I'm contemplating getting an incubator to try and raise chicks from eggs that way, but I think perhaps I'll postpone for right now.  We'll let my new chicks come, we'll see how it goes, and then we'll go from there.  The reason being for even considering it is 1) I've got day olds coming, and it will be simpler if I were to get an incubator and hatch some more if they were all the same age and I could just introduce them all to my current birds at the same time.  2) I had hoped to get at least 1 easter egger, maran & olive egger, but all those were sold out so in looking online at the eggs available on e-bay and so forth, there are several available, I just would have to either drive to go get them and have an incubator, or have 2 batches of birds of two different ages.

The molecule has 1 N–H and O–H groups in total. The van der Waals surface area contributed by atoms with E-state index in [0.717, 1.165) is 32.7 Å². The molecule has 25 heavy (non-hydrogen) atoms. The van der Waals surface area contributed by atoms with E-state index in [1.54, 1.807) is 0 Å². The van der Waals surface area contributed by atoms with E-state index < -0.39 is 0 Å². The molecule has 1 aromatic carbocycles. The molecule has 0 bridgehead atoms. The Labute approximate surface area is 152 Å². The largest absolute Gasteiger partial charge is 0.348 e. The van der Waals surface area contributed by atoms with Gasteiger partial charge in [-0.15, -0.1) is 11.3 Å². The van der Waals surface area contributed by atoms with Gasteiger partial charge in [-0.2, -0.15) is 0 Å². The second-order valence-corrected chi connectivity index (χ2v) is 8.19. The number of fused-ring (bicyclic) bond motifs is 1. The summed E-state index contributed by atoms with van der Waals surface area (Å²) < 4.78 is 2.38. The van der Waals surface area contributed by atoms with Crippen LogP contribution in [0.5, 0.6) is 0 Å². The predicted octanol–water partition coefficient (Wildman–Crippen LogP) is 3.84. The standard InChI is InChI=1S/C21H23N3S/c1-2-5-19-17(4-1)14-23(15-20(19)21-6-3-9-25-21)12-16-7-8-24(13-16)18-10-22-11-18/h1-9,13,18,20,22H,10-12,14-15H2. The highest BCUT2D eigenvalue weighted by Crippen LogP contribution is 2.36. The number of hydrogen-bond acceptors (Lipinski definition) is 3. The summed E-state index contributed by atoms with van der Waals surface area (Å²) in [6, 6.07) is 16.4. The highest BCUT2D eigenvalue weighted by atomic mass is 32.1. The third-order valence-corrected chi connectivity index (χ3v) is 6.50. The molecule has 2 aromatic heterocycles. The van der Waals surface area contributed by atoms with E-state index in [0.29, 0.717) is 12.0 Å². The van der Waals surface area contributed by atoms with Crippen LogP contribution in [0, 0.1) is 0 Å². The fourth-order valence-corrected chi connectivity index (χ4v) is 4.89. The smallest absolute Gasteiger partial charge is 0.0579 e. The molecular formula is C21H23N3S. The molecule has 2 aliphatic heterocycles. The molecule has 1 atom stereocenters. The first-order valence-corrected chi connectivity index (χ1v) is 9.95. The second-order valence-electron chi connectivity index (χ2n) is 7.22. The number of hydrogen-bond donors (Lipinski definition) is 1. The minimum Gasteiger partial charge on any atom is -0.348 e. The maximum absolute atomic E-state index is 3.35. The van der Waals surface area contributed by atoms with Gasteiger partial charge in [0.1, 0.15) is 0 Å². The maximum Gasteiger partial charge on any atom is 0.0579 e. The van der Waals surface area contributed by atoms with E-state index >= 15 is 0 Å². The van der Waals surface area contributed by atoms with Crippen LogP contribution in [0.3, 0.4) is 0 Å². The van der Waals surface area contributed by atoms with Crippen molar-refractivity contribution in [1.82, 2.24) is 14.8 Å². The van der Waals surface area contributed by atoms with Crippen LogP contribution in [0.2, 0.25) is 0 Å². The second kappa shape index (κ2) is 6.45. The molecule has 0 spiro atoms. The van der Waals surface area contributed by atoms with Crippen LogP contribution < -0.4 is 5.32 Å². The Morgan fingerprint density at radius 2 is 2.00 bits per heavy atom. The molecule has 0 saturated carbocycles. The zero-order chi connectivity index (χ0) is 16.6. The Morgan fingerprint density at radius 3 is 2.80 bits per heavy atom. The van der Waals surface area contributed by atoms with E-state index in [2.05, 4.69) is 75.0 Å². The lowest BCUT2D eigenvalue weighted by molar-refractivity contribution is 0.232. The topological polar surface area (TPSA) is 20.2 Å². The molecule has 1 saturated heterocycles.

My husband pointed out that I should be thankful for what I have rather that wishing for more than what I already have.  He's right I suppose, but I just think the maran and easter egger eggs are really pretty... that it might improve the appearance of my egg basket... but it will work out like it's supposed to.  Perhaps Rural King will have some some time or something like that.

Sunday, March 23, 2014

Comical behaviors

Walking into my coop this morning to water the Isa's, I was hit by a wall of chickens attempting to get out.  They have been locked inside their coop off & on most of the winter, and the poor birds are going crazy.  It would be comical, if I didn't relate to them quite so much.  My family & I are also going crazy with all of this winter weather, and being "trapped" in the house for so long without being able to easily get out and do things as we would normally do.